Beaumont instituted a $15 minimum hourly wage at the end of last year and is offering signing, retention and referral bonuses as a way to combat the problem, Ferrarotti said.
The health system is also increasingly relying on temporary workers from agencies.
Bob Riney, president of hospital operations and COO for Henry Ford Health System, said shortages are not only impacting medical assistants but also in housekeeping, labs, pharmacy and surgery technicians and even registered nurses. Between June 2020 and May 2021, open positions were up 19% at Henry Ford.
"We believe there will be a two or three year period where supply and demand will not be evenly matched for us," Riney said. "There's no question we're facing a challenge. We are looking for individuals that are drawn the mission of health care. The good news is that while the pandemic did increase and accelerate early retirement of individuals that were quite frankly people who were exhausted, but we feel the supply chain will be filled up again because people have realized the importance of health care during the pandemic."
In the meantime, Henry Ford is reevaluating its wages and working to create more flexibility in roles to appease current and potential workers, Riney said.
Henry Ford increased its minimum wage to $15 per hour last October, immediately affecting 3,000 employees.
Mercy Health and Saint Joseph Mercy Health System, which together comprise the Michigan region of Trinity Health, also raised its minimum wage to $15 per hour in 2020.
The health system is also using recruiting firms to find lower-skilled workers anywhere in the U.S., an expenditure Henry Ford typically reserved for finding physicians and nursing specialists.
"We're casting a wider net," Riney said. "There's no reason for roles like these we can't attract individuals from other communities and other states. People look to relocate for a lot of reasons, so we want to find those people. Historically we have reserved that for higher level roles, but we're now expanding that to medical assistants and other classifications."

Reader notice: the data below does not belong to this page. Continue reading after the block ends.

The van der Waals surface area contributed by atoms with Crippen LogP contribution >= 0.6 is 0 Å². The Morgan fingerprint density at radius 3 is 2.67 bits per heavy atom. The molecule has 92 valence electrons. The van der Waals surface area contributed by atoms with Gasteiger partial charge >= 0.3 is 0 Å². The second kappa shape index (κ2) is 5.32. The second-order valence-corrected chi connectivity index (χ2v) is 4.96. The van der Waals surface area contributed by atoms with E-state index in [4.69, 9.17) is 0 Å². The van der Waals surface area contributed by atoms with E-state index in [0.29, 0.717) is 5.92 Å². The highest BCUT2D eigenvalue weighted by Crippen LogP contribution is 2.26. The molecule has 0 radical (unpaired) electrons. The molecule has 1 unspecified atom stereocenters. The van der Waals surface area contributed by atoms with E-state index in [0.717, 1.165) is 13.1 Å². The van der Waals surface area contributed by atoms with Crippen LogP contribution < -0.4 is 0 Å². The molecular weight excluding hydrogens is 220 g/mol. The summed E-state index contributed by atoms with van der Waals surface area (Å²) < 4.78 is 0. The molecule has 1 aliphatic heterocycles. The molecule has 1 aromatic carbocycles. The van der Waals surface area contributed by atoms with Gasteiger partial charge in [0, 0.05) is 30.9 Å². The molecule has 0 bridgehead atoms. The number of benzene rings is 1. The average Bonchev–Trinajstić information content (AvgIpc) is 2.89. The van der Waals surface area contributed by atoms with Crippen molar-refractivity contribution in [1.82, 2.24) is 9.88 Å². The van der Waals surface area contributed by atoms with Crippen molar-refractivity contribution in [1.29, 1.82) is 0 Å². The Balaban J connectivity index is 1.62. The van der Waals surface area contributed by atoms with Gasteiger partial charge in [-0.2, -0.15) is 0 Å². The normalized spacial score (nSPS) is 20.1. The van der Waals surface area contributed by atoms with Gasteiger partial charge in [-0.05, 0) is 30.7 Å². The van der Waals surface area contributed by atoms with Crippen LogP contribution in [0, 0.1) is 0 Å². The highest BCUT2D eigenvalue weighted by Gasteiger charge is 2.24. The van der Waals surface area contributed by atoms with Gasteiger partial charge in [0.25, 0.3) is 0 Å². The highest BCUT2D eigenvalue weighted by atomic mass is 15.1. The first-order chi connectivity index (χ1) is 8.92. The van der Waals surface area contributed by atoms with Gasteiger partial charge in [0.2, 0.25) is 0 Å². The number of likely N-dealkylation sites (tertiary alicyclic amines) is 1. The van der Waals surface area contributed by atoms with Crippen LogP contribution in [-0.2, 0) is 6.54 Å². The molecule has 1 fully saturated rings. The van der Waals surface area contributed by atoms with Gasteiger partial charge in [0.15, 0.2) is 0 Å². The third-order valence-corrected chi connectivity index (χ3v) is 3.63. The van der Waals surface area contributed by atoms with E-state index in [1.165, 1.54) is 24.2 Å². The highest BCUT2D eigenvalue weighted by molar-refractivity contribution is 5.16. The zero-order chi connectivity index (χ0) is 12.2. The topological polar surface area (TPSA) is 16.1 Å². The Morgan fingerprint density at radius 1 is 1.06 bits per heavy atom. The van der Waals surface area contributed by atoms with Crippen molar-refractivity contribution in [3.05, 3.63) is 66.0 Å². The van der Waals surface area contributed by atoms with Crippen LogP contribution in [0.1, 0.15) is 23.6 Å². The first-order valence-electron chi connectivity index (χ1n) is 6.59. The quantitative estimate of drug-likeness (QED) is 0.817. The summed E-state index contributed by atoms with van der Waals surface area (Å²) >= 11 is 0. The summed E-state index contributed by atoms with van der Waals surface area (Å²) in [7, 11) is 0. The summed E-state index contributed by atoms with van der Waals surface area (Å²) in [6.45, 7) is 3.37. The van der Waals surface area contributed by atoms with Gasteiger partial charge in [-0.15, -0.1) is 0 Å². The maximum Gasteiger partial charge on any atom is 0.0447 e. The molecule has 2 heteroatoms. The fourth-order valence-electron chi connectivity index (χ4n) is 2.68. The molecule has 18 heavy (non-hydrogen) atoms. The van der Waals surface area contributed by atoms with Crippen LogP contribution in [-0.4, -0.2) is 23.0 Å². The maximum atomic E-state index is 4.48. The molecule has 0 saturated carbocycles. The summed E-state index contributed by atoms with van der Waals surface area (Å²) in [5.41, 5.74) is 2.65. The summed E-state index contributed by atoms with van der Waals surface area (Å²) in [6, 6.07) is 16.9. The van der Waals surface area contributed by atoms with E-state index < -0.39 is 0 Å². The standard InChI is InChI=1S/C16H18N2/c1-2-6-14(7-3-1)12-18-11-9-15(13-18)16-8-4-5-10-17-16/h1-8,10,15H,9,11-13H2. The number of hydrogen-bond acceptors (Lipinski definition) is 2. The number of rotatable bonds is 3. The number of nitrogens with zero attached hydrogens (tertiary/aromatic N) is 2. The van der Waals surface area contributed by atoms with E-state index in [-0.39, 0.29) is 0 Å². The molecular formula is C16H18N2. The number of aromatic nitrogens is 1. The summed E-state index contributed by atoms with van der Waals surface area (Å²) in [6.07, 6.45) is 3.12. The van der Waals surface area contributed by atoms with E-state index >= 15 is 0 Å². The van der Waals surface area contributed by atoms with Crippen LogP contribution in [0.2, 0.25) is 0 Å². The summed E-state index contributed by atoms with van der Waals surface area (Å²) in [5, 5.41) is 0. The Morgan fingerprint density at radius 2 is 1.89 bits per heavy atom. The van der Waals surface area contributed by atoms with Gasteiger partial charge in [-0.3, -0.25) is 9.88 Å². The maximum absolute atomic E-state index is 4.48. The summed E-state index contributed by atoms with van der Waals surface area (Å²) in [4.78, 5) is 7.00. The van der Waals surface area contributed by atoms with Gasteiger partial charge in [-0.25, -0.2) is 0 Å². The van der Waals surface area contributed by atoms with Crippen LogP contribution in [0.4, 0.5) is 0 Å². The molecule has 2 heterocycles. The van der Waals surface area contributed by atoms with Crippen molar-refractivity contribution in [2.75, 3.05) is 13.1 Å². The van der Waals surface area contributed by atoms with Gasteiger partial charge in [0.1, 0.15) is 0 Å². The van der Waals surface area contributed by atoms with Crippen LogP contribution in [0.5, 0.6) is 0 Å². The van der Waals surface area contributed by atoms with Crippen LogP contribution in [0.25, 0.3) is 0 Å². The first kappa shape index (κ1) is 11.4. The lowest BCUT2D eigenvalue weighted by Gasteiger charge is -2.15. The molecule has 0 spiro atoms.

Shehata agrees this is likely a short-term problem for the industry and other industries. While they are raising rates and paying more in labor today, most health systems will look to streamline operations and invest in technology to reduce those labor costs.
"We're going to see heavy digitization," Shehata said. "The idea that health care has to leverage automation to improve patient experience and improve the workflow is sort of a third rail that's as much about this labor shortage issue."
The Economic Alliance of Michigan, which represents employers, including General Motors Co., Ford Motor Co., Lear Corp. and others to advocate for higher quality and controlled pricing in health care, is also urging the industry to streamline operations instead of increasing hiring.
"Healthcare costs continue to rise and the industry never sees a contraction," said Bret Jackson, president of the nonprofit whose members provide health insurance to 900,000 Michiganders. "As the rest of the state's industries shrink, health care keeps growing. We just keep pumping money into an inefficient system and more workers won't solve that. Without a new way of doing business, the industry is headed for a bubble and all these workers they are hiring will be laid off."